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Moscow considers authors of BBC film on MH17 crash prejudiced against Russia

May 06, 14:37 UTC+3 MOSCOW
According to Russian Foreign Ministry spokeswoman Maria Zakharova, the film gives the impression that the Russian contribution to the investigation is ridiculed
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Russian Foreign Ministry spokeswoman Maria Zakharova

Russian Foreign Ministry spokeswoman Maria Zakharova

© Anton Novoderezhkin/TASS

MOSCOW, May 6. /TASS/. The BBC film about the crash of Malaysia Airlines’ Boeing-777 (Flight MH17) over Ukraine in June 2014 cannot be considered objective, as the filmmakers are obviously prejudiced against Russia, Russian Foreign Ministry spokeswoman Maria Zakharova said on Friday.

"This film cannot be called objective. The authors promised to analyze all the versions, but actually confirmed only one. It is obvious to us that the filmmakers are prejudiced against Russia," she said.

Zakharova added that the film did not reflect the views of any Russian officials. "It gives the impression that the Russian contribution to the investigation is ridiculed", she added.

The Foreign Ministry spokeswoman said that "a similar assessment can be given to the recent so-called Bellingcat report". "Unfortunately, all our calls for using all the verified information provided by the Russian side on the MH17 tragedy over Ukraine were ignored," she said.

"I would like to say that the coverage of this topic by the Western media, in the blogosphere, the general form of presenting the information on this subject - are extremely politicized and testify to certain mythologization of this tragedy in which the opinion of professionals, consideration of the evidence, materials, expert examination results is neglected and instead a very clear image is formed by certain artistic devices that are presented as journalistic investigations," Zakharova said.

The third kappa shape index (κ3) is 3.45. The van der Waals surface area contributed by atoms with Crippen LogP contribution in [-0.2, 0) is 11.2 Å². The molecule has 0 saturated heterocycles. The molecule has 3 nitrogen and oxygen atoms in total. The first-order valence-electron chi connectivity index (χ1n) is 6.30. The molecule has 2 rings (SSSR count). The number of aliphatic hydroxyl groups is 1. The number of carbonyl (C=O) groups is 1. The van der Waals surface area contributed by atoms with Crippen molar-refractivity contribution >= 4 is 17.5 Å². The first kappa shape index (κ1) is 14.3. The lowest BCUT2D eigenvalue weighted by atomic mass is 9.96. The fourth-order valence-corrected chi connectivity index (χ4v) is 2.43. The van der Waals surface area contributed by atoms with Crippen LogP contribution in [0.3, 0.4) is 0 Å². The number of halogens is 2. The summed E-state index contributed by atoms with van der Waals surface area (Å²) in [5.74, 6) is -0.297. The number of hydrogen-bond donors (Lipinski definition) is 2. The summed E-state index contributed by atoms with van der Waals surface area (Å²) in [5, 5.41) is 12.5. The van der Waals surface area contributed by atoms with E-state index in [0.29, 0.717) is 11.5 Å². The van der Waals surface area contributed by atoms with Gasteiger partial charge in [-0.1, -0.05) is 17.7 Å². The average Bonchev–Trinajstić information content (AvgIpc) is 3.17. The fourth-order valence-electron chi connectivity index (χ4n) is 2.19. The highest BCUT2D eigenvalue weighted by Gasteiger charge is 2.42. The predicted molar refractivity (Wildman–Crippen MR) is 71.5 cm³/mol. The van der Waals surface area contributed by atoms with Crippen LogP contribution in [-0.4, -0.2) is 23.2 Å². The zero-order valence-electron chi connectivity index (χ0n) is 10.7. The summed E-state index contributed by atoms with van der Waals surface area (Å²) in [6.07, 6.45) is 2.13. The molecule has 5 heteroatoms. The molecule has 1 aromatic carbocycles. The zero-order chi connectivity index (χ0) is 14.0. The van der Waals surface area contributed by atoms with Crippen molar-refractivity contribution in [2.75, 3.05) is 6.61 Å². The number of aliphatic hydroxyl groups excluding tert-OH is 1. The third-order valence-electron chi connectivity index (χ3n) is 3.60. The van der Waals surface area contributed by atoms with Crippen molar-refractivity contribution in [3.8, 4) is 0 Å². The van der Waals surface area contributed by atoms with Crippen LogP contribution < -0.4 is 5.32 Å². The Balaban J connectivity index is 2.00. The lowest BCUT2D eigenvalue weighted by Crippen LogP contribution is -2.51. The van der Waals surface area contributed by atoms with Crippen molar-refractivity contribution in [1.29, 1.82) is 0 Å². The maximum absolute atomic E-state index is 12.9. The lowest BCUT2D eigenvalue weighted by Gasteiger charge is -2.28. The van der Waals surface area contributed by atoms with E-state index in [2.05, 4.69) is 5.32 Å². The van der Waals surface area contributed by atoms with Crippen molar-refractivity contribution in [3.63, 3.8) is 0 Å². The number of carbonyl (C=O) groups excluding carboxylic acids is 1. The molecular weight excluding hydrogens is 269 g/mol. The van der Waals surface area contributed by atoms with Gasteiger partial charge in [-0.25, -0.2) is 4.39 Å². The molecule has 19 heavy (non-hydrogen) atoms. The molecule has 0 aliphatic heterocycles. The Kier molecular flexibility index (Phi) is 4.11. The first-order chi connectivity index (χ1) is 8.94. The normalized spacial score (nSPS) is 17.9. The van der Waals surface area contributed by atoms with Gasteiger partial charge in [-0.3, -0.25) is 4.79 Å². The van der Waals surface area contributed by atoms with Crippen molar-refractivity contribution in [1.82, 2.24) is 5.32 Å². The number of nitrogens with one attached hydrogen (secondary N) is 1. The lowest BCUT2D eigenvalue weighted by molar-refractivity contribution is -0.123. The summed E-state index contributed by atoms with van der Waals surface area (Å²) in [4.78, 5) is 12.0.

"We believe that all this campaign is an attempt by certain destructive forces to fix in the mass consciousness an artificially created image that is very far from reality and that demonizes Russia and the militias (in Ukraine’s self-proclaimed republic in the south-eastern Donbass region). It’s a very dangerous trend", she said.

The Malaysia Airlines Boeing-777 passenger airliner on a flight from the Dutch city of Amsterdam to the Malaysian capital of Kuala Lumpur crashed in the area of hostilities between local militias and Ukrainian governmental troops in east Ukraine’s Donetsk region in July 2014. All 298 people aboard the airliner, including the crewmembers, died in the air crash.

Most of the air crash’s victims were Dutch nationals.

Versions were put forward that the airliner could have been hit by a surface-to-air or an air-to air missile.

The Ukrainian authorities and the militia of the Donetsk People’s Republic (DPR) accused each other of shooting down the airliner. The UN Security Council passed a resolution on July 21 to hold a comprehensive and independent probe into the crash.

Russia’s representatives have said on many occasions they are dissatisfied with how the investigation was carried out and that the data presented by the Russian side were ignored.

Russian specialists investigating the MH17 crash modelled the airliner’s flight and came to the conclusion that the missile, which could have hit the passenger plane, had been fired from the territory uncontrolled by the DPR militia at that time.

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